At this point, if the team is still not performing and you truly believe you have set them up to succeed it is time to start considering that it is an issue with individual team members (and their potential effects on those around them).

 

So it is an individual team members issue?

Is their role right?

The first thing you should check when starting to evaluate an individuals impact on team performance is whether they are actually doing the role that they agreed to when joining the team. Just because there is a need for a shift in role for an individual to meet business requirements, does not mean that every team member will be happy with that change. In fact the best team members are those who will work with you on these types of needs, however, everybody has their limits.

When I conduct exit interviews there are two common themes, especially with technical roles;

  • I want to use newer (read: higher value) technology and/or methodologies
  • I want to take on new challenges

While it is not always possible for every team member to be hired for and use the newest products, technologies or methodologies, I see many organisations hiring for the newest, but actually having their teams using the oldest.

If you are in the process of transitioning from an old tech/methodology then communicate that upfront and ensure there is a roadmap to get there that individuals will be involved in. If you are hiring for maintenance of a legacy product, state that upfront so there are no nasty surprises.

If you identify team members in this position, try to identify more appropriate projects or teams for them to be a part of. Otherwise, be direct about the future of their role and let them make the choice about their continued involvement in the team.

 

Encourage higher volumes of feedback

Feedback is the key to learning and development and as such, it is important to build a culture that encourages feedback across teams and the organisation. An annual performance review is the most common form of feedback but it lacks the context and frequency to drive continuous improvement across your organisation.

Some approaches to explore for your team include;

  • Development planning - all resources should have some form of a development plan in place. These should contain; future career direction, educational/training requirements, key performance indicators and goals
  • Monthly informal catch-ups - grab a coffee with your team members and ask them how they're going. Come prepared with information and statistics about their individual performance but this should not necessarily be the focus of these discussions. Take the time to understand what other factors may be impacting their performance; their personal lives, their personal goals and ambitions, their health and fitness. Don't do it in a creepy way of course but these are all factors that will influence them and their working life. You should also take this time to review how they are going with their development plan and what help they may require from you to ensure they succeed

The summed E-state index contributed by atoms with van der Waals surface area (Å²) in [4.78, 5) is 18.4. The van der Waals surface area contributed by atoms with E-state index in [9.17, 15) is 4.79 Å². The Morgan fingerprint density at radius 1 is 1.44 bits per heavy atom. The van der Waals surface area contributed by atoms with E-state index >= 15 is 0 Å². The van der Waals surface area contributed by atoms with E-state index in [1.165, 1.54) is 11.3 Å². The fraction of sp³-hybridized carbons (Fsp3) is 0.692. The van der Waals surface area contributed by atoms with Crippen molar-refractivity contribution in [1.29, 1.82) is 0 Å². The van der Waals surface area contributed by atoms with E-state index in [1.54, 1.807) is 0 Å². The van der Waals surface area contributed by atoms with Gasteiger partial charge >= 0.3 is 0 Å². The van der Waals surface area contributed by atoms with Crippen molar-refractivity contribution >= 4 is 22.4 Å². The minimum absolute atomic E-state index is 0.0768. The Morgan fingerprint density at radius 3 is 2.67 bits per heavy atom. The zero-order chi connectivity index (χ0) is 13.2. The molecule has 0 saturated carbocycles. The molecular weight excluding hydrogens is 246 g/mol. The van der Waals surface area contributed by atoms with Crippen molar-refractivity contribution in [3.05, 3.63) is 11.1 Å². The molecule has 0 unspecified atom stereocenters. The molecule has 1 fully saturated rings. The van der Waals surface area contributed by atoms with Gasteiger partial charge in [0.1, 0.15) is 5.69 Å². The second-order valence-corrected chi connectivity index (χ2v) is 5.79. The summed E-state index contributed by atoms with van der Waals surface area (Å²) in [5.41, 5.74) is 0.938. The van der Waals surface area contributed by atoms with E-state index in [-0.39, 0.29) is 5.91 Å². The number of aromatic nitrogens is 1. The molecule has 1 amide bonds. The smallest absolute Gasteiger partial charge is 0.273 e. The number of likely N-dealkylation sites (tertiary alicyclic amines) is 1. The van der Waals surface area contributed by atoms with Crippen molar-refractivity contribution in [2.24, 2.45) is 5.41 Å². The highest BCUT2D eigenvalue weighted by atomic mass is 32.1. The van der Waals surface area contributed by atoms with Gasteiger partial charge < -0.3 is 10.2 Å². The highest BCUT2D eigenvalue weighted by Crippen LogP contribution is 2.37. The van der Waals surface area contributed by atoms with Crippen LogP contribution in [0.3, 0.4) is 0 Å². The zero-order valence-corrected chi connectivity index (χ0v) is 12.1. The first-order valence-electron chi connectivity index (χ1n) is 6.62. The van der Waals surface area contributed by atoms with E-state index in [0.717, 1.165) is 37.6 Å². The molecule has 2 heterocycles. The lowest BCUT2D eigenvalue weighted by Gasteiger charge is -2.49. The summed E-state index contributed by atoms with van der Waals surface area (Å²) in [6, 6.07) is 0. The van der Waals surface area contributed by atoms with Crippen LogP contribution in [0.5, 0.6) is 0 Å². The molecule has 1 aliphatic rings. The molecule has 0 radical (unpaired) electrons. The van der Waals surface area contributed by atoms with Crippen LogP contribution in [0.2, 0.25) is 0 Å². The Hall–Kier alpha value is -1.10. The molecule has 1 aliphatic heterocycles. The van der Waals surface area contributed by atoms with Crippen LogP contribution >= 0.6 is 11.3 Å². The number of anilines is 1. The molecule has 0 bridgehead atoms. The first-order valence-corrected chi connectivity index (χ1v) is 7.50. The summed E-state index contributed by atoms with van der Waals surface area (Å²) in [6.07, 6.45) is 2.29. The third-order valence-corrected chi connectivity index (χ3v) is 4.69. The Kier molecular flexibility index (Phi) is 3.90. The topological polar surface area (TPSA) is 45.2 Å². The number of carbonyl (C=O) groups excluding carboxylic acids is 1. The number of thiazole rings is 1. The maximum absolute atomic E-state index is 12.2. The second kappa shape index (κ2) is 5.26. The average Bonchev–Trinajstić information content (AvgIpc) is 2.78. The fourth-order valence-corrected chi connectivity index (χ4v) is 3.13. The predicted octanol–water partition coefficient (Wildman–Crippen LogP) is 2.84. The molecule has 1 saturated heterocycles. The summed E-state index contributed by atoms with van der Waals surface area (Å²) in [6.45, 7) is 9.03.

• Implement 360° feedback - this approach is particularly useful because the core principle is that performance data is captured by those closest to the person being evaluated. That is that each team member is evaluated against common metrics by their manager, their team members and importantly themselves. This type of feedback method has great value but can take significant time to set up and implement.

 

Still not working?

If after all of this your team is not performing then, as a leader, it is time to start making hard decisions. You need to recognise that your responsibility is ultimately to the organisation and the teams, not the individuals. If there are toxic personalities and team members, then it is your responsibility to manage them out of the business.

I see many executives maintain relationships with team members who are not performing to expectations because of a sense of responsibility to "do right by them", and while that is admirable, I would always challenge them to focus that energy on those who are "doing right by the organisation".

This is obviously a really hard topic but if you have gone through the steps in my previous post and then this one too, and you have team members who are still not performing, then I believe you can hand on heart state that you have really set them up to succeed and tried multiple approaches to correct their behaviour and performance, and it is probably best for all parties to move on from the engagement.

Do not forget that "often the hardest decisions are the most important to the success of your organisation", unfortunately, leadership is not all fun and games, kicking goals or realising your vision for your team and organisation.